“For nothing is concealed that will not be uncovered, or hidden that will not be made known.” Luke 8:18
Chloe Langr: I deleted Snapchat off of my phone about a year and a half ago. I saw how a lack of permanence with the pictures taken on the app encouraged users to objectify themselves and others. But my biggest complaint with the app was that I couldn’t stand the objectifying ads that were in the sponsored story section. After all, Cosmo and BuzzFeed rarely had much to say that improved the quality of my day.
Even though I’ve been off of Snapchat for quite a while, friends and siblings still regularly ask me why I don’t have the app. So when Adam asked me to tackle the subject with him, I was excited.
Adam Urban: Several months ago I was talking to high school students about love and relationships. After the talk, a question and answer session was held about how to navigate dating. A young girl proceeded to inform me that her flirtatious crush didn’t always Snapchat her back. She was concerned because this guy snapped many girls, and only seemed concerned with her when she gave him extra attention. She asked if their Snapchat streak was long enough to be considered “talking.”
In other instances I will be listening to someone tell me about their ex-boyfriend or girlfriend. They often state that they are having a hard time getting past the emotional and sometimes physical pain of the breakup. It is not uncommon to hear, “we don’t talk, but snap all the time.”
After hearing these heartbreaking experiences, I decided to examine and dissect the nature of these apps.
Chloe: As if relationships aren’t complicated enough . . . We sure don’t do ourselves any favors when we muddy the water even more with unintentional interactions (especially on social media). I found that most of the time when those I knew around me were using Snapchat, it was often to talk to someone they were either in a relationship with or wanted to be in a relationship with. There’s nothing wrong with having a conversation with someone – but the ‘story’ feature of Snapchat allows people to get a peek into your everyday life without spending any time with you. You could feel like you knew the other person intimately, even if you had never talked to them.
The origins of Snapchat are fascinating, too. Reggie Brown, a Stanford University student who told his classmates back in 2011 that he wished that some of the photos he had sent to a girl would just disappear, created the app. He marketed the app as a consequence free way to sext. When you add in the fact that over 25% of people who use Snapchat on a regular basis are in high school, it’s not a good situation at all. But it doesn’t get better when Snapchat users hit college either – data gathered by Match.com revealed that millennials are 290% more likely than Generation X to use Snapchat for sexual reasons.
Adam: Working with high school and college students, I see more abuse on Snapchat than any other social media platform. I repeatedly hear young people sending inappropriate content, having unhealthy emotional attachment to people or past relationships, and communication being reduced to still frames and acronyms.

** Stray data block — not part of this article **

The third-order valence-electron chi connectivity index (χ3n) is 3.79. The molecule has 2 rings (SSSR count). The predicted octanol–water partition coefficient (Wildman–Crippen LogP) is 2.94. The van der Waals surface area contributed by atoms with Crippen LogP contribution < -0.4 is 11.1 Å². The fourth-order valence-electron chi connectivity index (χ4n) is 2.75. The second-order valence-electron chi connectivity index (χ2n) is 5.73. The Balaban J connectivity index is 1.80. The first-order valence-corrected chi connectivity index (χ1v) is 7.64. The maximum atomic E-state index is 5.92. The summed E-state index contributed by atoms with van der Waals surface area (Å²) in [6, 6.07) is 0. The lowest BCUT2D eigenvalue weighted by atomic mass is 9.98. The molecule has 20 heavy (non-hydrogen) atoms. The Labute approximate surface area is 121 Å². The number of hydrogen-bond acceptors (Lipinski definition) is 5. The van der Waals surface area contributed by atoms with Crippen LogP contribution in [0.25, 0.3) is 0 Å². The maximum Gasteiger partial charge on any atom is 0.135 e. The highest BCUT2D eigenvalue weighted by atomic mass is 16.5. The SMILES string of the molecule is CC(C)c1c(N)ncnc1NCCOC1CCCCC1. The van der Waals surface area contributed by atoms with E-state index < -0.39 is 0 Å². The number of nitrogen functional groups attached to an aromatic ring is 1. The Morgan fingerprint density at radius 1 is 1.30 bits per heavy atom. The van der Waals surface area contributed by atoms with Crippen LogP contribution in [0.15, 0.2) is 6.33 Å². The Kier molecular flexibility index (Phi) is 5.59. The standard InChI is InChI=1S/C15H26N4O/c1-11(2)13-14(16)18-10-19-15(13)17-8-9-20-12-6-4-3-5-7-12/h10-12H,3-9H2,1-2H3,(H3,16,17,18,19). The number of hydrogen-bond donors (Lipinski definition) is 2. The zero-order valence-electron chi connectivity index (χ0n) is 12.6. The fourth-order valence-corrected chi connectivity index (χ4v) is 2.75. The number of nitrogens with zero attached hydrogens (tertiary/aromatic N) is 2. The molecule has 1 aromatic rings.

A picture may say a thousand words, but in a generation where words are abundant and taken for granted, it robs us of any true story written on our hearts. When once friends would share their time, they now simply share fragments of life. Inclinations, emotions, and details deleted like the pictures sent.
I don’t know about you, Chloe, but for me this is a little scary.
Chloe: I totally agree – sexting has been so normalized on Snapchat that it doesn’t stop even when you end a relationship. There are tons of threads on Reddit where people find out that their current boyfriend or girlfriend is still sending sexts to their ex via Snapchat.
On the other side of the spectrum, just this week Snapchat announced that they’re putting together an original show called “Ghost Hunt.” It’s all about ‘ghosting’ – or unexpectedly stopping all communication with the people you date. The ironic part is that Snapchat stories encourage limited communication. You don’t have to talk to someone to find out how their day was because you can just click their Snapchat story and see what is going on in their life. . . without ever having a conversation about it at all. Instead of investing into authentic friendships and relationships, it can be tempting to use other people and their stories for pleasure or entertainment without getting to know them as a person.
Adam: Venerable Archbishop Fulton Sheen said “We must remember to love people and use things, rather than use people and love things.”
Chloe: Exactly. And not only are we called to love people, but we’re called to selfless love. It’s like Saint Pope John Paul II wrote in Love and Responsibility, “Love between man and woman cannot be built without sacrifices and self-denial.” Not only does Snapchat discourage intentionality, but it discourages selflessness as well. Exhibit A? Selfies.
Adam: The “selfie” generation has become the selfless generation. Hidden behind 12 megapixel cameras and glass screens we have forgotten how to share the most important gift of our self. Not some watered-down five or ten second picture or clip, but our personality, quarks, mannerisms, joys, sufferings, and goals. The very nature of Snapchat and apps like it delete what is real. Everything that is true, good, and beautiful cannot be deleted or vanish away.
What are your thoughts on Snapchat? Let us know in the comments.